Besides, you’re going to this movie for the action, and the action pretty much rules. It’s especially refreshing that all of the best scenes that really wake you up aren’t the elaborate CGI sequences (though there are plenty of those as well). It’s the brutish, analogue, kicking-and-punching melees that really come across. A lot of action movies rely on fast cuts to obscure the fact that these actors don’t really know how to fight. In contrast, the fight choreography in The Winter Soldier is excellent, and Chris Evans (or his stunt doubles, in some cases) sells the shit out of them.
The most compelling scenes, as you might expect, are the confrontations between Cap and his titular metal-armed nemesis. There are a handful of them, and they’re all great. Basically you’ve got two evenly matches badasses just slugging it out. They aren’t these polished, balletic scenes. They’re mean, and while near-invulnerability and invincible shields and arms obviously still require significant suspension of disbelief, they feel more real than if people were flying around and blasting lasers out of their eyes. It’s the Pacific Rim effect: There’s just something very satisfying about two super-powered things wailing on each other.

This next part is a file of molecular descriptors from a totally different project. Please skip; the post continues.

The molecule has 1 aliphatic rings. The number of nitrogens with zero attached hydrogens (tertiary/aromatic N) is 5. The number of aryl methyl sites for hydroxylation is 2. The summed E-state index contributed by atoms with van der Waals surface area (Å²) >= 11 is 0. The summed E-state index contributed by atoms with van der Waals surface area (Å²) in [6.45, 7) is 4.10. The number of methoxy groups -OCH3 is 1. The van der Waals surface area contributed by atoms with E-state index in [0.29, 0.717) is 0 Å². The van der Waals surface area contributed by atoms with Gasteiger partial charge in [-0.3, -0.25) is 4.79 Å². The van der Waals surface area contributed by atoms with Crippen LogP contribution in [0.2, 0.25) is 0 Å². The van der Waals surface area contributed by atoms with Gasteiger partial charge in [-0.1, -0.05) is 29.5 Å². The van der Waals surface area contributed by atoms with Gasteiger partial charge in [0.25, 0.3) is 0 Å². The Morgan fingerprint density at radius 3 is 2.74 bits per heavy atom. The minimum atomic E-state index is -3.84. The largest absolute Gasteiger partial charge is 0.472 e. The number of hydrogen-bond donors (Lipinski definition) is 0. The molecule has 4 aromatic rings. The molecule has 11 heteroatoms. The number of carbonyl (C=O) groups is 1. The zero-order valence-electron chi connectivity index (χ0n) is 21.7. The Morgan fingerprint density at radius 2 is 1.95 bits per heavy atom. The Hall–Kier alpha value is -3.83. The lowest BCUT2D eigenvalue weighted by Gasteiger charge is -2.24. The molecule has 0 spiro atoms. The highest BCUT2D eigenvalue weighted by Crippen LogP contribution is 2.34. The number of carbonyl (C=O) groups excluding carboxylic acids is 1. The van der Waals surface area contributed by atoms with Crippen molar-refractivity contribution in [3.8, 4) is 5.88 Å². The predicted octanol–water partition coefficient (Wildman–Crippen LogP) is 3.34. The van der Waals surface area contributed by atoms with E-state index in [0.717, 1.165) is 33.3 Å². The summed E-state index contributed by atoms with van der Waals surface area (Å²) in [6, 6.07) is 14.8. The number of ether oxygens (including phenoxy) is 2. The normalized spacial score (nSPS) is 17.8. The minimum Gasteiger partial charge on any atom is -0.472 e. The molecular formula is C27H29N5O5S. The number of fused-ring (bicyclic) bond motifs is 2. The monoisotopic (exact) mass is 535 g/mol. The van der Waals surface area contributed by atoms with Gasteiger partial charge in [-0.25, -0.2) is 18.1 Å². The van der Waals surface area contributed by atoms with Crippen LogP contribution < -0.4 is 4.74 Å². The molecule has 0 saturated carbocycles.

Cap doesn’t just have new enemies; he’s got a new friend as well in the Falcon. As you might have guessed from the name, he is a dude who can fly, thanks to a badass, rocket-powered wing-suit. His sequences are fun from action movie perspective, but they definitely take a bigger leap to enjoy than the straight-up rock ’em sock ’em fights. The physics of his manoeuvres often don’t add up, and while I was definitely entertained, it also took me out of the movie a bit.
Speaking of taken out of the movie, can we talk about the shield for a second? Not S.H.I.E.L.D., I mean Captain America’s actual, literal shield. The one he can impeccably throw, and it will inevitably ricochet just where he wants it to go like he’s the world’s most magical snooker-player. I’m sorry, but along with all his physical powers did Captain America also somehow get imbued with a super-human understanding of physics and geometry? I get that it’s an important part of his identity in the comics, but surely there’s a way to handle it where it’s not deployed to impossible effect in every situation. It’s jarring in a world where so much else makes an earnest effort to be relatively grounded.